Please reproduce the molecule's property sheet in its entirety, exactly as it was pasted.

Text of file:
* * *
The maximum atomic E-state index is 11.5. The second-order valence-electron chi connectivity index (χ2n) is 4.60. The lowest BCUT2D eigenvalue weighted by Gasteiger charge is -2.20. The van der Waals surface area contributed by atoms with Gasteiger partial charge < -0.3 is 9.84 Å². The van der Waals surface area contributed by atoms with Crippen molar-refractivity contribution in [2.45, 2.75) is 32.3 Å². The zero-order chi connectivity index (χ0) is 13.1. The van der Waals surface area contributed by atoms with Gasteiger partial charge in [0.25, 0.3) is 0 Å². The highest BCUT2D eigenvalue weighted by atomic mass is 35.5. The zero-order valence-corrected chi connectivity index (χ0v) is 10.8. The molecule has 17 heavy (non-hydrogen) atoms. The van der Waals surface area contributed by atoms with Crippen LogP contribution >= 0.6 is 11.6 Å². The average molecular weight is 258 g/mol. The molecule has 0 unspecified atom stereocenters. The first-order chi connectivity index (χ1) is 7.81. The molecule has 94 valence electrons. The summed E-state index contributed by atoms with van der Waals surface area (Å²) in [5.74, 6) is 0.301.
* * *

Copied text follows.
The maximum atomic E-state index is 11.5. The second-order valence-electron chi connectivity index (χ2n) is 4.60. The lowest BCUT2D eigenvalue weighted by Gasteiger charge is -2.20. The van der Waals surface area contributed by atoms with Gasteiger partial charge < -0.3 is 9.84 Å². The van der Waals surface area contributed by atoms with Crippen molar-refractivity contribution in [2.45, 2.75) is 32.3 Å². The zero-order chi connectivity index (χ0) is 13.1. The van der Waals surface area contributed by atoms with Gasteiger partial charge in [0.25, 0.3) is 0 Å². The highest BCUT2D eigenvalue weighted by atomic mass is 35.5. The zero-order valence-corrected chi connectivity index (χ0v) is 10.8. The molecule has 17 heavy (non-hydrogen) atoms. The van der Waals surface area contributed by atoms with Crippen LogP contribution >= 0.6 is 11.6 Å². The average molecular weight is 258 g/mol. The molecule has 0 unspecified atom stereocenters. The first-order chi connectivity index (χ1) is 7.81. The molecule has 94 valence electrons. The summed E-state index contributed by atoms with van der Waals surface area (Å²) in [5.74, 6) is 0.301.